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Jewish World Review
Oct. 10, 2008
/ 11 Tishrei 5769
Samsung's curious ultra-portable
With good, serviceable laptop computers costing between $700 and $1,000, why spend
about $1,300 for Samsung's Q1-UP01? Well, it's not because the Samsung unit has a
Instead, it's because the Q1, as I'll call it here, is an Ultra-Mobile PC, a
seven-inch display wonder that'll improve your mobile computing experience. Unless
you like lifting weights, having a full-powered PC in a 2-pound package is a nice
The computer, available mostly via mail order, is available with Microsoft's Windows
Vista operating system; my test unit arrived with the Tablet version of Windows XP
installed. It sports a 1.33 GHz Intel single-core processor, 1 GB of RAM, and an 80
GB hard disk drive. The display offers 1024 by 600 pixel resolution, which is rather
clear and sharp in use.
There are three possible keyboards for the Samsung Q1. The first is built in to the
sides framing the display: if you use a BlackBerry or other communicator you (and
your thumbs) will feel at home typing with this. The second is an on-screen keyboard
which works with the Tablet version of Windows.
The third is an option, an add-on keyboard which plugs into the USB port on the
right hand side of the machine. Coupled with a fold-out, stand-up carrying case,
you've got a a very nice, workable portable computing solution for road warriors and
others in specific applications.
For example, I could see the Q1 being used in many medical office and hospital
applications, by people working on route sales and other mobile applications. Such
users might not need the separate keyboard, and can happily get by with the built-in
keyboard and the stylus.
Moreover, this could be a potential executive computer, again when configured with
the separate keyboard and carrying case. Its sleek appearance will be enough to
turn heads, and the built-in Wi-Fi will let those executives log in to the corporate
e-mail from hotspots across the globe.
In fact, the Samsung Q1 reminds me of nothing as much as it reminds me of Apple
Inc.'s ill-fated Newton, also a small, portable device to which an external keyboard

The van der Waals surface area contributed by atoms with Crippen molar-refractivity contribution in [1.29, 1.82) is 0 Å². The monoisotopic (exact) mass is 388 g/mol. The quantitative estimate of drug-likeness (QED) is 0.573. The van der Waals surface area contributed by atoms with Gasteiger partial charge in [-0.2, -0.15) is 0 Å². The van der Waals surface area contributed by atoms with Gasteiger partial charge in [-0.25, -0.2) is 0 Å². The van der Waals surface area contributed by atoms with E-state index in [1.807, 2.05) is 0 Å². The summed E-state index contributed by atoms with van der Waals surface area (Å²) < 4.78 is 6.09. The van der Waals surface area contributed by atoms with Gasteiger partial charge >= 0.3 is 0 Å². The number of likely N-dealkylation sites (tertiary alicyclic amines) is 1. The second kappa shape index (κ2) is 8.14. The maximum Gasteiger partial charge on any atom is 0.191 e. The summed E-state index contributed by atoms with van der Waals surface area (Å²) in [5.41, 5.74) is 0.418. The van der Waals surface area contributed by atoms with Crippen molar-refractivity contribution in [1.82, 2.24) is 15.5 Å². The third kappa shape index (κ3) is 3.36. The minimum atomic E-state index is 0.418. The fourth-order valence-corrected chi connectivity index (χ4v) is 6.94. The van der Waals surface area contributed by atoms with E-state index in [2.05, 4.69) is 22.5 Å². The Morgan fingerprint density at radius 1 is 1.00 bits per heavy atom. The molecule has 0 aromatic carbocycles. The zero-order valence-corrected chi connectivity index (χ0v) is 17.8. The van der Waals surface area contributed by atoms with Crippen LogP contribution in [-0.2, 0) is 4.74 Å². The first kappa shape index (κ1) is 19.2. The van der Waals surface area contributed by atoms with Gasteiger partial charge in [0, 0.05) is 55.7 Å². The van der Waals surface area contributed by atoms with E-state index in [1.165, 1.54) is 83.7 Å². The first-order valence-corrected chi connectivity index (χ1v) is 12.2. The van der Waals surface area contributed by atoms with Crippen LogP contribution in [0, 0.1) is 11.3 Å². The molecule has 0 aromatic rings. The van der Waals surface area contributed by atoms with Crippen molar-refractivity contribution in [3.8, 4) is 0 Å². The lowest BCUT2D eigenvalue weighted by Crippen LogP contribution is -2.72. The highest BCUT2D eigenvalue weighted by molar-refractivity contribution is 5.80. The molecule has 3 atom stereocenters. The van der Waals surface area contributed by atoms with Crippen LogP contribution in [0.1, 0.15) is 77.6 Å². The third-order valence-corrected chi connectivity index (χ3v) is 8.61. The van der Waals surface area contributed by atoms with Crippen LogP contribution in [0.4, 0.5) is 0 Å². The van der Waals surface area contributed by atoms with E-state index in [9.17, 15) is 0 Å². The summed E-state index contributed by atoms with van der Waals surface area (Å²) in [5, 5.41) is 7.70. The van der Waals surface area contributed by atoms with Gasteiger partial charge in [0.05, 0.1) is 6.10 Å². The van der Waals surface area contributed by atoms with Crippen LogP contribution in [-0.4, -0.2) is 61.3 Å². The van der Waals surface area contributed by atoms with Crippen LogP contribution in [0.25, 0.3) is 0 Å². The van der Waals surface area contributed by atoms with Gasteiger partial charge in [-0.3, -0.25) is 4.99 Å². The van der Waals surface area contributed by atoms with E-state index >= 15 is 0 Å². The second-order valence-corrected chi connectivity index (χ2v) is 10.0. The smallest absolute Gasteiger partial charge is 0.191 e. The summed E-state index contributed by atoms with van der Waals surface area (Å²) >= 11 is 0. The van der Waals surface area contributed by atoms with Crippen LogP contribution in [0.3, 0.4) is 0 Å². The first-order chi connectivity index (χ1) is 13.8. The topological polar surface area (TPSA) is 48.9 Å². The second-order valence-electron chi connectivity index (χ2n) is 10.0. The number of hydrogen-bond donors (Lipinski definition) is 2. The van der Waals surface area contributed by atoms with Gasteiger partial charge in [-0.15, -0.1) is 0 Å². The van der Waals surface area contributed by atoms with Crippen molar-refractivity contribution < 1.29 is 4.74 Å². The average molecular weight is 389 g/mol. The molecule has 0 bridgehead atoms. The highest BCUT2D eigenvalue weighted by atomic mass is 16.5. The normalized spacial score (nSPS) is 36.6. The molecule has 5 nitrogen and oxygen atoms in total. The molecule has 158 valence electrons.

could be attached. The Newton also had a stylus-friendly screen, but
was¬ monochrome¬ and didn't have as wide a range of programs as a Windows computer
But I digress: the Newton didn't accomplish as much in the market as it might have
and is found only on eBay these days. The Samsung Q1 shows no signs of going away;
the category of Ultra-Mobile PCs is one Microsoft, and the hardware companies
supporting it, is one they've said is important.
Indeed, having a variety of computing platforms for a given operating system is, I
believe, going to do a lot for the continuation and growth of those operating
systems currently in the marketplace. Apple is doing this, in a very real sense,
with the iPhone, which gets many of its features from Mac OS X. The UMPC class of
devices run Windows XP Tablet or Windows Vista and has those systems' strengths (and
weaknesses) as well.
Is this the platform for you? Maybe. I wouldn't necessarily recommend this as your
primary computer: there's an external monitor port, yes, but you might want more
horsepower in a desktop computer. But for many road warrior types, this is a nifty
device that offers a fair amount of power in a small, convenient package.
One might have wanted to see similar devices to this earlier in Windows' life cycle,
but it's nice to have the UMPC option now. Coupled with a nice range of accessories,
the Samsung Q1 can be an excellent traveling companion.
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JWR contributor Mark Kellner has reported on technology for industry newspapers and magazines since 1983, and has been the computer columnist for The Washington Times since 1991.Comment by clicking here.
© 2008, News World Communications, Inc. Reprinted with permission of The Washington Times. Visit the paper at http://www.washingtontimes.com
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